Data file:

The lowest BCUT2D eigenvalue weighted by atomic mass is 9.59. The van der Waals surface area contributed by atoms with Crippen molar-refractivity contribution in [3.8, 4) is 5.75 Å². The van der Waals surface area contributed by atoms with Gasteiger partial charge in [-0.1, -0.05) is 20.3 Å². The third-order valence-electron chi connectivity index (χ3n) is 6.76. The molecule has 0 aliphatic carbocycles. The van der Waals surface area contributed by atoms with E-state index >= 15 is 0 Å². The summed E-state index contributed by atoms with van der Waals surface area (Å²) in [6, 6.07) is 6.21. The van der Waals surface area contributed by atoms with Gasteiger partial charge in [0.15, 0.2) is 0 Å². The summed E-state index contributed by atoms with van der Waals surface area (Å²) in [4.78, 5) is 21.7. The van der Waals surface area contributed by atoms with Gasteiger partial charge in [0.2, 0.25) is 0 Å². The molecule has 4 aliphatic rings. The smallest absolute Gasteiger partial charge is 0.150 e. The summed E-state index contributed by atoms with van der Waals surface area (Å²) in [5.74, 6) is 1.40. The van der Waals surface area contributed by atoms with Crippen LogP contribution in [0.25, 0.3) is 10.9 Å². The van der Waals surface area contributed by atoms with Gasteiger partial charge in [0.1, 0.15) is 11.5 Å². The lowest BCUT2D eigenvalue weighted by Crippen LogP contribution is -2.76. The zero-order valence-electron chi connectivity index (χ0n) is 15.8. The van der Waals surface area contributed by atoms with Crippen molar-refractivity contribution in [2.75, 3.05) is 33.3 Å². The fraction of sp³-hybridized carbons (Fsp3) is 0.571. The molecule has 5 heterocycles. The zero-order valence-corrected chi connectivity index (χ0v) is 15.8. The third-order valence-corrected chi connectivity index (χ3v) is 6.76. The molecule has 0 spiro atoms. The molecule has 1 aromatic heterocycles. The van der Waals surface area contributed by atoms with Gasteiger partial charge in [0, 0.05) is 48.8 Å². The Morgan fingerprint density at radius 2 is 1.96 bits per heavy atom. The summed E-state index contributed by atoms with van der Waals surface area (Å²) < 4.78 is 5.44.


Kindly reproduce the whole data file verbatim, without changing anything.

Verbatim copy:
The lowest BCUT2D eigenvalue weighted by atomic mass is 9.59. The van der Waals surface area contributed by atoms with Crippen molar-refractivity contribution in [3.8, 4) is 5.75 Å². The van der Waals surface area contributed by atoms with Gasteiger partial charge in [-0.1, -0.05) is 20.3 Å². The third-order valence-electron chi connectivity index (χ3n) is 6.76. The molecule has 0 aliphatic carbocycles. The van der Waals surface area contributed by atoms with E-state index >= 15 is 0 Å². The summed E-state index contributed by atoms with van der Waals surface area (Å²) in [6, 6.07) is 6.21. The van der Waals surface area contributed by atoms with Gasteiger partial charge in [0.15, 0.2) is 0 Å². The summed E-state index contributed by atoms with van der Waals surface area (Å²) in [4.78, 5) is 21.7. The van der Waals surface area contributed by atoms with Gasteiger partial charge in [0.2, 0.25) is 0 Å². The molecule has 4 aliphatic rings. The smallest absolute Gasteiger partial charge is 0.150 e. The summed E-state index contributed by atoms with van der Waals surface area (Å²) in [5.74, 6) is 1.40. The van der Waals surface area contributed by atoms with Crippen LogP contribution in [0.25, 0.3) is 10.9 Å². The van der Waals surface area contributed by atoms with Gasteiger partial charge in [0.1, 0.15) is 11.5 Å². The lowest BCUT2D eigenvalue weighted by Crippen LogP contribution is -2.76. The zero-order valence-electron chi connectivity index (χ0n) is 15.8. The van der Waals surface area contributed by atoms with Crippen molar-refractivity contribution in [2.75, 3.05) is 33.3 Å². The fraction of sp³-hybridized carbons (Fsp3) is 0.571. The molecule has 5 heterocycles. The zero-order valence-corrected chi connectivity index (χ0v) is 15.8. The third-order valence-corrected chi connectivity index (χ3v) is 6.76. The molecule has 0 spiro atoms. The molecule has 1 aromatic heterocycles. The van der Waals surface area contributed by atoms with Gasteiger partial charge in [0, 0.05) is 48.8 Å². The Morgan fingerprint density at radius 2 is 1.96 bits per heavy atom. The summed E-state index contributed by atoms with van der Waals surface area (Å²) < 4.78 is 5.44.